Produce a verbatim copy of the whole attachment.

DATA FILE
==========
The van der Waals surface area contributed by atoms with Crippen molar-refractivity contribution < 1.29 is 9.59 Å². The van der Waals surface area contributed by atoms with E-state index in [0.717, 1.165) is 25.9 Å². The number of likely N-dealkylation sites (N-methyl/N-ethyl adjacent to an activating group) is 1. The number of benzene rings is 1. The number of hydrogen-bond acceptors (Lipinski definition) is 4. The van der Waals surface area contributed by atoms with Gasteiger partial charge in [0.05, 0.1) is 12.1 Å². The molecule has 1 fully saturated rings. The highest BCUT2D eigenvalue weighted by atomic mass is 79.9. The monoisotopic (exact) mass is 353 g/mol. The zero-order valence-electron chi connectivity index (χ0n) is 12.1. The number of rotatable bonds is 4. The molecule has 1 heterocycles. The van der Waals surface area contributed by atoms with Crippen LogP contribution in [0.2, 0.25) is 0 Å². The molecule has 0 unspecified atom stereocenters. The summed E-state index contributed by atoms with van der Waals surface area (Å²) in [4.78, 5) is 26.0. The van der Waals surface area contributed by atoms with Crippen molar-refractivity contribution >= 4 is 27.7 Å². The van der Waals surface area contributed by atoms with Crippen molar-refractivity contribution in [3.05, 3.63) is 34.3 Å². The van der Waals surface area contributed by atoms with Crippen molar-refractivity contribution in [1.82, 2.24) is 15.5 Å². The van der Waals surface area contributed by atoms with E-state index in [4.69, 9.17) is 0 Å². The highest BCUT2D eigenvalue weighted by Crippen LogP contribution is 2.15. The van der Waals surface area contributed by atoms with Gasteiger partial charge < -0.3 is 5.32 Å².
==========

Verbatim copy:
The van der Waals surface area contributed by atoms with Crippen molar-refractivity contribution < 1.29 is 9.59 Å². The van der Waals surface area contributed by atoms with E-state index in [0.717, 1.165) is 25.9 Å². The number of likely N-dealkylation sites (N-methyl/N-ethyl adjacent to an activating group) is 1. The number of benzene rings is 1. The number of hydrogen-bond acceptors (Lipinski definition) is 4. The van der Waals surface area contributed by atoms with Gasteiger partial charge in [0.05, 0.1) is 12.1 Å². The molecule has 1 fully saturated rings. The highest BCUT2D eigenvalue weighted by atomic mass is 79.9. The monoisotopic (exact) mass is 353 g/mol. The zero-order valence-electron chi connectivity index (χ0n) is 12.1. The number of rotatable bonds is 4. The molecule has 1 heterocycles. The van der Waals surface area contributed by atoms with Crippen LogP contribution in [0.2, 0.25) is 0 Å². The molecule has 0 unspecified atom stereocenters. The summed E-state index contributed by atoms with van der Waals surface area (Å²) in [4.78, 5) is 26.0. The van der Waals surface area contributed by atoms with Crippen molar-refractivity contribution >= 4 is 27.7 Å². The van der Waals surface area contributed by atoms with Crippen molar-refractivity contribution in [3.05, 3.63) is 34.3 Å². The van der Waals surface area contributed by atoms with Crippen molar-refractivity contribution in [1.82, 2.24) is 15.5 Å². The van der Waals surface area contributed by atoms with E-state index in [4.69, 9.17) is 0 Å². The highest BCUT2D eigenvalue weighted by Crippen LogP contribution is 2.15. The van der Waals surface area contributed by atoms with Gasteiger partial charge < -0.3 is 5.32 Å².